From the Ground Up: Inkwerks Screen Printing and Design

Mike Clark is the associate editor for Printwear and Sign & Digital Graphics magazines. Contact him at

Situated in Camarillo, Calif., Inkwerks Screen Printing and Design is a full-service screen printer, embroiderer, and design shop. Founder Jason LaBlue began his foray into screen printing in 2008 by printing designs for local businesses. Since then, the company has grown into a bustling shop that serves both the local community and a handful of out-of-state contract clients.  

LaBlue explains how he started out in a vastly different trade than the apparel decoration industry. Before screen printing T-shirts, he worked on a wildland fire crew in the Sierra Nevada mountains. During that time, LaBlue began building a collection of custom shirts. Local screen printers would print a T-shirt to mark each major fire the crew fought, and LaBlue would pick one up at each fire he and his crewmates battled.

“I didn’t know anything about the (screen-printing) process at the time,” says LaBlue. “I was really impressed with how these shops could generate artwork and turn around an order in such a short amount of time.”

In between fighting wildfires and running the current business he owns today, LaBlue worked an eclectic mix of jobs, including a stint as a professional off-road desert racer. During the racing years, T-shirts were always prevalent, LaBlue points out.

“Every vendor, every sponsor gives you a T-shirt at every race, so you build up quite the collection,” LaBlue adds. “My fascination with T-shirt art continued from there.”

Once that job ended, he explains, it was time to find a new means of earning an income. LaBlue and his former coworker Rob Roessler started teaching themselves the basics of screen printing. The pair kicked off their venture in 2008 with a single-head press and a heat gun, operating out of a small garage in California. Not long after, the duo found themselves with a six-color manual press, a dryer, and a flash-cure unit to keep up with order demand.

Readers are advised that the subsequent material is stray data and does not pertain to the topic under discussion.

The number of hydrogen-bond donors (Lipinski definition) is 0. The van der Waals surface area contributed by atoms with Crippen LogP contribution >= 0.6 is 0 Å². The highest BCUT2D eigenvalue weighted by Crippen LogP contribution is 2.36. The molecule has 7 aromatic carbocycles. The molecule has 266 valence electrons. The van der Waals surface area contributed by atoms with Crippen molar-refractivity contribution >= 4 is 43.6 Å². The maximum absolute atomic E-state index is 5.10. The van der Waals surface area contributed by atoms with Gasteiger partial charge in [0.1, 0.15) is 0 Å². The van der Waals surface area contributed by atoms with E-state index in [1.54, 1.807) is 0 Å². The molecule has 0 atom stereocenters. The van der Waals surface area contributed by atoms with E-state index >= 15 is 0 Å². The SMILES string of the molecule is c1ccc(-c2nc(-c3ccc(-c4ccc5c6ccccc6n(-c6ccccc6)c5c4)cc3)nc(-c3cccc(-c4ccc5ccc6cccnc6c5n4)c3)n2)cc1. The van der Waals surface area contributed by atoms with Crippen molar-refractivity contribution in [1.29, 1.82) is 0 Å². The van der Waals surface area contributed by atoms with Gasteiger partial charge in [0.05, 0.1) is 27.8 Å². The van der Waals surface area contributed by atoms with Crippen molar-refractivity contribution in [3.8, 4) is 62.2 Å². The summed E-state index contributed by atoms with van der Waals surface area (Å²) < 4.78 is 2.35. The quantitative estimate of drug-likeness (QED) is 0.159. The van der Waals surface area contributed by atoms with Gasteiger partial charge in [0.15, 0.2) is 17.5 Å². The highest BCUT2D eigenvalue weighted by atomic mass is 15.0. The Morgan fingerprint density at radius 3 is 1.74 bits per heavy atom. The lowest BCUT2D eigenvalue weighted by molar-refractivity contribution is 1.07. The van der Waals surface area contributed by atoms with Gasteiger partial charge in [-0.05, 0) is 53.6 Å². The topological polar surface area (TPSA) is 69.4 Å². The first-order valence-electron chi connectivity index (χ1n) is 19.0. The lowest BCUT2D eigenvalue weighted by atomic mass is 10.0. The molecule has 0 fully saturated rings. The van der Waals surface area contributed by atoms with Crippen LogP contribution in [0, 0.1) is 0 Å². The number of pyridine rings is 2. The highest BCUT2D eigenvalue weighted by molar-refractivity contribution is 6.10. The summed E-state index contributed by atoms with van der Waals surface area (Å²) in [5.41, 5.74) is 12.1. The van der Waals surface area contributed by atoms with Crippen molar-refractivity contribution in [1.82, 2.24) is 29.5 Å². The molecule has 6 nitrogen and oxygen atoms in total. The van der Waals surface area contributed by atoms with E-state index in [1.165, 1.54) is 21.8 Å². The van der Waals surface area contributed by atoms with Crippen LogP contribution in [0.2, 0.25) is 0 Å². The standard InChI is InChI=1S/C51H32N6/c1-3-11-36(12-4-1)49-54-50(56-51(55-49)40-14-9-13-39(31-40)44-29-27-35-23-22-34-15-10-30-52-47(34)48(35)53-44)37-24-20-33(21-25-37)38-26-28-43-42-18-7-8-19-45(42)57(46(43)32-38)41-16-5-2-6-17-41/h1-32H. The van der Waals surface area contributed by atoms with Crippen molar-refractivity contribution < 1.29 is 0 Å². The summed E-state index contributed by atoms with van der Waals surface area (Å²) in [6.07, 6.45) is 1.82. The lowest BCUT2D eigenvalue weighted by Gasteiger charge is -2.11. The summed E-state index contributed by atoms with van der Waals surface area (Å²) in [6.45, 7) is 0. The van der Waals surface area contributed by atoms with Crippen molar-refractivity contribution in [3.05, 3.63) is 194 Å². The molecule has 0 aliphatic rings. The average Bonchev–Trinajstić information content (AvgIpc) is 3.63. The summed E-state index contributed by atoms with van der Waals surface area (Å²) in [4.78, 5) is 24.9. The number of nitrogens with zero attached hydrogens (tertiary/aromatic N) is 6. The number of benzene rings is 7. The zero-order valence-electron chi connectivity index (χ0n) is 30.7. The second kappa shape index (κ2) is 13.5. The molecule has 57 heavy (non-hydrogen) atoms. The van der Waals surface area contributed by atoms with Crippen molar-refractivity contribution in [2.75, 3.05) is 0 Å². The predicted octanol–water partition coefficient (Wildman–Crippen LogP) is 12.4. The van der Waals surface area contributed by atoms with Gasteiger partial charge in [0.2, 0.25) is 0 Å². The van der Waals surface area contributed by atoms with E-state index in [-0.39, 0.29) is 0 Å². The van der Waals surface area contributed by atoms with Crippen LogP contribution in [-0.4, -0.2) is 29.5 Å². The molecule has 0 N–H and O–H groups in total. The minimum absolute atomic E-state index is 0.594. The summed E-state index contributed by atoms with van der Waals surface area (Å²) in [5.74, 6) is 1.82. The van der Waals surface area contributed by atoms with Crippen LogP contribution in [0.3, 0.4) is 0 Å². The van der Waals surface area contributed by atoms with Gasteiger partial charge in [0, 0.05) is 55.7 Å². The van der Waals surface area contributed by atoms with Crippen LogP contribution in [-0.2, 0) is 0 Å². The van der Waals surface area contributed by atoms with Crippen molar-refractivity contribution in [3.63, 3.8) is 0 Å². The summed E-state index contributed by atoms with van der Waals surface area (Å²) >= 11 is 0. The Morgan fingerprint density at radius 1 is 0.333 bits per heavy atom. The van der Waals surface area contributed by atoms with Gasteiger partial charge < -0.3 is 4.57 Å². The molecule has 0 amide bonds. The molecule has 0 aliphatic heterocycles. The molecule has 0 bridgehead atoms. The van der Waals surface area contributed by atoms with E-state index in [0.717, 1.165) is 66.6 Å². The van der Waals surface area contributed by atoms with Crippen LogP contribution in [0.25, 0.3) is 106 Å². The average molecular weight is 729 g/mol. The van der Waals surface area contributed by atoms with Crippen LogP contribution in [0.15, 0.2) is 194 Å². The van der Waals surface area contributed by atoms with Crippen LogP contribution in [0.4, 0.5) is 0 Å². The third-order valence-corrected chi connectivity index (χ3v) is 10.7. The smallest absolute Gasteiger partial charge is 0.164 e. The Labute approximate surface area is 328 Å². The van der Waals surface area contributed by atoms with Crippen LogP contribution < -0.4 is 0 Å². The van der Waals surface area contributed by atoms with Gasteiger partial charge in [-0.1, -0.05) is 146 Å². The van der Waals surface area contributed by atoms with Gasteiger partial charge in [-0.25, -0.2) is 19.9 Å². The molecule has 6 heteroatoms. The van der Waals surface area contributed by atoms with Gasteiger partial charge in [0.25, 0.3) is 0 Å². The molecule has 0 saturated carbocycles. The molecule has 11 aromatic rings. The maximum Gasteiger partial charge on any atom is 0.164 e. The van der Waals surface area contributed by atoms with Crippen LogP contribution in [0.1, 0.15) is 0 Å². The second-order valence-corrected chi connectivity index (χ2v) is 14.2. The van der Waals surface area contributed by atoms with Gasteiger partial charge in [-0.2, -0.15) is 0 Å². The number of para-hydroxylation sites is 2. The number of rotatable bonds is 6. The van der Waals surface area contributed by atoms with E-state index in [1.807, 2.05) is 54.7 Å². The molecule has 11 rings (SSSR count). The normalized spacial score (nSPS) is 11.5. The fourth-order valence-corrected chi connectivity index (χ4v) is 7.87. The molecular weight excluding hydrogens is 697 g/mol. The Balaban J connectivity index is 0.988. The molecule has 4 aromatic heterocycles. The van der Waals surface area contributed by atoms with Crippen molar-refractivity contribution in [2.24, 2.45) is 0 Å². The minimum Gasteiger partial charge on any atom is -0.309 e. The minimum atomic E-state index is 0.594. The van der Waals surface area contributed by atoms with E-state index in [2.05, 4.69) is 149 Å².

“It started out as word of mouth and just grew from there,” says LaBlue, adding that he and Roessler focused heavily on three core components—meeting deadlines, establishing a constant line of communication with clients, and striving for excellent customer service.  

Gradually moving to a standalone business, the shop moved to a 1600 sq. ft. building in 2009. From there, LaBlue saw his client base continue to grow and decided to expand further into a 5,700 sq. ft. facility more recently. In addition to space, the machinery lineup has grown from a single machine to two automatic presses and five embroidery heads. The shop hopes to add another four-head machine and another automatic press shortly, says LaBlue. The facility employs 12 workers, including machine operators, packaging staff, and a sales representative.

Today, Inkwerks holds a diverse client list that spans the industry from locally-owned small stores to CrossFit gyms, to larger contract jobs. The shop is also a licensed printer for Boy Scouts official designs, says LaBlue, which keeps the presses running year-round. In addition to embroidery and screen printing, the shop also offers clients finishing services like shirt labeling and poly bagging. While the shop didn’t initially intend to have these services, adding them to their offerings became a necessity, explains LaBlue.

“We had a few jobs come back that we had contracted out for these types of services,” says LaBlue. “We weren’t happy with the quality, so we decided to start doing the whole thing ourselves.”

Despite having a staff to delegate work to, LaBlue says he still he has a hand in all aspects of the screen-printing process. Part of learning everything on his own from scratch, he says, is part of the reason Inkwerks is the business it’s evolved into today.

“I never had anyone around telling me, ‘This the way we’ve always done it,’” LaBlue points out. “So I’ve found different ways of getting to where I needed to be.”

When asked about what he looks forward to in the coming years for Inkwerks, LaBlue reiterates this sentiment, pointing out that to this day he still gets excited to come to the shop, and learn something new on a regular basis.

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